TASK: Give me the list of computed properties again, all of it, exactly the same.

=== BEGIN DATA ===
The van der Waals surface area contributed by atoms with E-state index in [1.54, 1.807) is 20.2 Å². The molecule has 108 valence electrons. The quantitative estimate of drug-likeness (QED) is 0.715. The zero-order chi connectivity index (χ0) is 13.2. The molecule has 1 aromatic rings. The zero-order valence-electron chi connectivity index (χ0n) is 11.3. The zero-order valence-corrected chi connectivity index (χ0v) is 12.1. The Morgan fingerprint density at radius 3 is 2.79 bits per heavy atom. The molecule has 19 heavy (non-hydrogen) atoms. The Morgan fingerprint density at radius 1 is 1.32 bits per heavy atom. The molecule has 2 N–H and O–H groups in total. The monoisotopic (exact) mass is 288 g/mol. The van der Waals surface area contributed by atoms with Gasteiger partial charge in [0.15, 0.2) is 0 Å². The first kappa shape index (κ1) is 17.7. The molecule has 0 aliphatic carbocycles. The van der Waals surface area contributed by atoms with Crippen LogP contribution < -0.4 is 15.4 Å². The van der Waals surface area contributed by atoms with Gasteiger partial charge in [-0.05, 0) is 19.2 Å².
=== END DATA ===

The van der Waals surface area contributed by atoms with E-state index in [1.54, 1.807) is 20.2 Å². The molecule has 108 valence electrons. The quantitative estimate of drug-likeness (QED) is 0.715. The zero-order chi connectivity index (χ0) is 13.2. The molecule has 1 aromatic rings. The zero-order valence-electron chi connectivity index (χ0n) is 11.3. The zero-order valence-corrected chi connectivity index (χ0v) is 12.1. The Morgan fingerprint density at radius 3 is 2.79 bits per heavy atom. The molecule has 19 heavy (non-hydrogen) atoms. The Morgan fingerprint density at radius 1 is 1.32 bits per heavy atom. The molecule has 2 N–H and O–H groups in total. The monoisotopic (exact) mass is 288 g/mol. The van der Waals surface area contributed by atoms with Gasteiger partial charge in [0.15, 0.2) is 0 Å². The first kappa shape index (κ1) is 17.7. The molecule has 0 aliphatic carbocycles. The van der Waals surface area contributed by atoms with Crippen LogP contribution < -0.4 is 15.4 Å². The van der Waals surface area contributed by atoms with Gasteiger partial charge in [-0.05, 0) is 19.2 Å².